Israeli, Palestinian negotiators to meet in Jordan
JERUSALEM (AP) — The Jordanian government on Sunday said it would host a meeting between Israeli and Palestinian negotiators this week, bringing the sides together for the first time in more than a year.
Officials said Tuesday's talks would not be a formal negotiating session. Nonetheless, it would mark a significant step toward restarting negotiations, which broke down in September 2010. There was no immediate comment from Israel.
"The upcoming meeting is part of serious and continuous efforts to reach a common ground to resume the direct negotiations," said Jordanian Foreign Ministry spokesman Mohammed Kayed.
He said Jordan's foreign minister, Nasser Judeh, would host the meeting of Israeli and Palestinian representatives with teams from the international Quartet of Mideast mediators. The Quartet, consisting of the U.S., European Union, Russia and the United Nations, has been trying to restart negotiations with the goal of forging a final peace agreement this year.
Judeh is expected to hold a separate meeting with the Israelis and Palestinians, Kayed said. He gave no details on the agenda or participants.
Peace efforts have been largely frozen since December 2008. The sides briefly resumed negotiations in September 2010 only to see them break down after several weeks when an Israeli moratorium on settlement construction expired.
The Palestinians have said they will not resume peace talks unless Israel freezes settlement construction in the West Bank and east Jerusalem — captured territories that they claim for their independent state. With some 500,000 Israelis now living in these areas, the Palestinians say continued settlement construction is a sign of bad faith. Israel says talks should resume without preconditions.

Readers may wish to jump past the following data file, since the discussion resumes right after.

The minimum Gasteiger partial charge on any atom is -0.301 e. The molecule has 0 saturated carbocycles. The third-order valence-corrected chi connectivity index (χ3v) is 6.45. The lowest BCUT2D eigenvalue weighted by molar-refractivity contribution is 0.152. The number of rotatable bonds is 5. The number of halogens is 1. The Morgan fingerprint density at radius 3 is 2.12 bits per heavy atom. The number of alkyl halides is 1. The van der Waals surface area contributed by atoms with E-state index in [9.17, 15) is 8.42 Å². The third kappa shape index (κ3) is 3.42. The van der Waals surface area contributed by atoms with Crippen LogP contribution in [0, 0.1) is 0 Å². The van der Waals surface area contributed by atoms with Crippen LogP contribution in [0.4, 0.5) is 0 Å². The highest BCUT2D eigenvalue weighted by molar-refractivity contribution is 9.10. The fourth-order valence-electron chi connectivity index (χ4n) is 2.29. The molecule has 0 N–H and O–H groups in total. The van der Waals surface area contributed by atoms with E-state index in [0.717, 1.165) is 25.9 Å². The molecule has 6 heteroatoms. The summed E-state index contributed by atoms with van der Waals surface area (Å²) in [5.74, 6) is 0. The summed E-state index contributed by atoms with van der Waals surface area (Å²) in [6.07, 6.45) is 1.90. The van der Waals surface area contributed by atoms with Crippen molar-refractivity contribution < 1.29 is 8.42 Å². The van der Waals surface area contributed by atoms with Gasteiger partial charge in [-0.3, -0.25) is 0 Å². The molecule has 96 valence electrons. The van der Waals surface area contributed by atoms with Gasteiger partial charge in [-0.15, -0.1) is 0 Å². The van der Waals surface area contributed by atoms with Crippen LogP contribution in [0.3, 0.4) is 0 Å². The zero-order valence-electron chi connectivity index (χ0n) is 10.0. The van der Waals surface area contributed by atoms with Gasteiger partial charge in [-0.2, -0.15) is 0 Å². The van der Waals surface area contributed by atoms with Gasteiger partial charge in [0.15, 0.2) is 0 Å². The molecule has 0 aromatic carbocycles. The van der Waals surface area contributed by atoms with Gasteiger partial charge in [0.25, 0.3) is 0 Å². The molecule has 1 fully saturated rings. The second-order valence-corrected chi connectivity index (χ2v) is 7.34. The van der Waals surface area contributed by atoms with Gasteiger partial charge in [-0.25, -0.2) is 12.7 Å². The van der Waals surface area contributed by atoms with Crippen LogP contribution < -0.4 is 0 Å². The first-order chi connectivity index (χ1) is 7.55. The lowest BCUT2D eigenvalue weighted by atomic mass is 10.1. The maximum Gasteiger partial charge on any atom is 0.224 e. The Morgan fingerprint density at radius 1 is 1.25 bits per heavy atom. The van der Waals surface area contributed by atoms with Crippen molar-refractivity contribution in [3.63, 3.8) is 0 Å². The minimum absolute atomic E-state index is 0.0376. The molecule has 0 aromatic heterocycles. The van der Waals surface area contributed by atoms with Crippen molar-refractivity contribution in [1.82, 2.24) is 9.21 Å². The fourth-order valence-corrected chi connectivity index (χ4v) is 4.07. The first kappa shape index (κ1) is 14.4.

In the West Bank city of Ramallah, a senior Palestinian official, Azzam al-Ahmed, said the chief Palestinian negotiator, Saeb Erekat, and chief Israeli envoy Isaac Molcho were scheduled to be at Tuesday's meeting.
He said the sides were expected to present their positions on security matters and future borders between Israel and a future Palestinian state.
"This is not a negotiating session. The only intention is that both sides present their positions and we hope the Israeli answers will be positive, including stopping settlement activities and agreeing on the 1967 borders as the basis for a two-state solution," he said.
The Palestinians say Israel should commit to withdrawing to its lines before the 1967 Mideast war — when it captured the West Bank and east Jerusalem — as the basis of a final border.
Israeli officials would not immediately comment. But Prime Minister Benjamin Netanyahu has repeatedly rejected calls to return to the 1967 lines.
Halaby reported from Amman, Jordan.